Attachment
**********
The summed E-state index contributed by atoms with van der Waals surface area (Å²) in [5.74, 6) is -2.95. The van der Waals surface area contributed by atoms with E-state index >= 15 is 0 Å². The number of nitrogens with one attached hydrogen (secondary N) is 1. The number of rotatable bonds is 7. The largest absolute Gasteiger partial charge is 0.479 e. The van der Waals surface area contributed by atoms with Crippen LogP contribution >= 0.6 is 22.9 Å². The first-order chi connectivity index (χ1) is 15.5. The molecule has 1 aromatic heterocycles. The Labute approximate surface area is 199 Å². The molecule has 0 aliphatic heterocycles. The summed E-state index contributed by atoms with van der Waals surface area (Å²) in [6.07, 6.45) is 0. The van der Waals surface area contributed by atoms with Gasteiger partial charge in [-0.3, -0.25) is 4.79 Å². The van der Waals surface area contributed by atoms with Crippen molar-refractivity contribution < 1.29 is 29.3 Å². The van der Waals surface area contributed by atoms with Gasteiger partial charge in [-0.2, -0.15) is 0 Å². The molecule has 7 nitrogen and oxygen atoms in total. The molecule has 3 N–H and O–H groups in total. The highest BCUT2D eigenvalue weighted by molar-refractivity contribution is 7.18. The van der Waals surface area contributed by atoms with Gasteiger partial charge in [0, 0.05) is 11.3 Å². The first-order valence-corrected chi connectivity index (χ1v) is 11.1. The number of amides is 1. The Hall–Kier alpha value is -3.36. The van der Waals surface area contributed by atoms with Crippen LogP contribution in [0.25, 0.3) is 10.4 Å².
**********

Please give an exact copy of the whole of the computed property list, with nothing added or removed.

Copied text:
The summed E-state index contributed by atoms with van der Waals surface area (Å²) in [5.74, 6) is -2.95. The van der Waals surface area contributed by atoms with E-state index >= 15 is 0 Å². The number of nitrogens with one attached hydrogen (secondary N) is 1. The number of rotatable bonds is 7. The largest absolute Gasteiger partial charge is 0.479 e. The van der Waals surface area contributed by atoms with Crippen LogP contribution >= 0.6 is 22.9 Å². The first-order chi connectivity index (χ1) is 15.5. The molecule has 1 aromatic heterocycles. The Labute approximate surface area is 199 Å². The molecule has 0 aliphatic heterocycles. The summed E-state index contributed by atoms with van der Waals surface area (Å²) in [6.07, 6.45) is 0. The van der Waals surface area contributed by atoms with Gasteiger partial charge in [-0.3, -0.25) is 4.79 Å². The van der Waals surface area contributed by atoms with Crippen molar-refractivity contribution < 1.29 is 29.3 Å². The van der Waals surface area contributed by atoms with Gasteiger partial charge in [-0.2, -0.15) is 0 Å². The molecule has 7 nitrogen and oxygen atoms in total. The molecule has 3 N–H and O–H groups in total. The highest BCUT2D eigenvalue weighted by molar-refractivity contribution is 7.18. The van der Waals surface area contributed by atoms with Gasteiger partial charge in [0, 0.05) is 11.3 Å². The first-order valence-corrected chi connectivity index (χ1v) is 11.1. The number of amides is 1. The Hall–Kier alpha value is -3.36. The van der Waals surface area contributed by atoms with Crippen LogP contribution in [0.25, 0.3) is 10.4 Å².